The west coast could be blessed with an abundance of snow this winter. This seems to be a mixed blessing since if you are in the logging industry it often means shut-downs until the white stuff melts down to a workable level but, in the long term, it does help to make those trees grow bigger. Precipitation in the form of rain runs off pretty quickly while the snowmelt is a slower procedure allowing more of the moisture to get down into the soil to the roots. The colder weather that accompanies the snow is also a friend of the forest since it kills many of the bugs that feed off it.
The snow, one of my favourite painting subjects, is my friend as well. I can’t remember when I have painted so many snow scenes in such a short period. Just when I think I’m done with it, it keeps reappearing! The picture shown here is a scene sketched along the shoreline at Willow Point in Campbell River (which seems to get dumped on more than North Island does) during a brief stop coming up-island. When I eventually arrived home there was nary a white spot to be seen!
During the previous weeks, we had driven down to Palm Springs, California to visit some friends. Our trip down was quite delightful since it was the first time we motored down in thirty-two years. The weather was spring-like with Central California’s almond and olive trees in bloom. When we arrived we had to put up with that boring blue sky and swaying palm trees for two weeks!
We had previously decided to take a trip to Sedona, Arizona, a Mecca for artists and other weird people like us. It was up in the High Desert country, boasting some of the most colourful scenery in America and, it seems, an incredible array of art galleries. If I told anyone I was an artist they would reply “So, isn’t everybody?” Southwest art is hot colours, bold shapes, all quite overwhelming to a Northwest eye used to soft, cool shades.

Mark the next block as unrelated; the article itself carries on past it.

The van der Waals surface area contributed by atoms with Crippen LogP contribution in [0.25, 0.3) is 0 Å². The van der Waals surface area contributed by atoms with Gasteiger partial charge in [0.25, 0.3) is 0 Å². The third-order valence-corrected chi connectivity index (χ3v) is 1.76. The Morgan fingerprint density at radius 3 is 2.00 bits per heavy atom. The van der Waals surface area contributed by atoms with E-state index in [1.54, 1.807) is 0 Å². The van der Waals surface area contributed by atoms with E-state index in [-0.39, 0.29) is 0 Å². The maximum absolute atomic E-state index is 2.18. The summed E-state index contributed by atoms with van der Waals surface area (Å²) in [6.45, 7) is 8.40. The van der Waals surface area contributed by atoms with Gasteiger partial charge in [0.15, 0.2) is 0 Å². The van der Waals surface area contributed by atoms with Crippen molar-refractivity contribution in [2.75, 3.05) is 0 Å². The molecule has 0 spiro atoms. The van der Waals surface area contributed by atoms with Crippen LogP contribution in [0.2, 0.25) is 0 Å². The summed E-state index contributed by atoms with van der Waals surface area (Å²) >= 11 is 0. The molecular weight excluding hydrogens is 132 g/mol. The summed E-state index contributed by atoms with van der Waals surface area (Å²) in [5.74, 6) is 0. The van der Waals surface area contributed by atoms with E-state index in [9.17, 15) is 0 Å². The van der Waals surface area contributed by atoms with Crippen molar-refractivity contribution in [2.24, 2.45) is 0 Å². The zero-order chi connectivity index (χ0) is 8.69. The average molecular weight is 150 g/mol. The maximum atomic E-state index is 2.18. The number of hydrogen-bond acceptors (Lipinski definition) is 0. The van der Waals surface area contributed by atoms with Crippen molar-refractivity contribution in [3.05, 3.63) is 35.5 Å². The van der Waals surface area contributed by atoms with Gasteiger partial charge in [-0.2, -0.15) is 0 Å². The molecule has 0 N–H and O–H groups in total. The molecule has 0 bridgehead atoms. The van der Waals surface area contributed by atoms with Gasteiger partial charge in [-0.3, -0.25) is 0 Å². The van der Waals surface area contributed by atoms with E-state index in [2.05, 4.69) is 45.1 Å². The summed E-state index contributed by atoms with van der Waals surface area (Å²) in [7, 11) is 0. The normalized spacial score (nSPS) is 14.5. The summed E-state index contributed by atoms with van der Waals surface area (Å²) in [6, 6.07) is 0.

Upon returning to Palm Springs, the weather turned cooler and windier with sandstorms making their daily appearance. Crossing California on the way home we ran into snow in the mountain passes and headwinds in the valleys. Distinctly different from our trip south, we hit a wall of rain at the Oregon border which continued on into the next day as far as Seattle. In a rest stop just south of that city it was snowing so hard that motorists were wishing each other a Merry Christmas! By the time we reached the Canadian border, skies were clear.
The best part of a trip, of course, is getting home where folks are a little more laid back, end every sentence with “eh” and a dollar is worth a dollar, not seventy-five cents! We got home to clear skies but, guess what? We woke up the next morning with ten centimetres of snow, imported from the United States, duty free!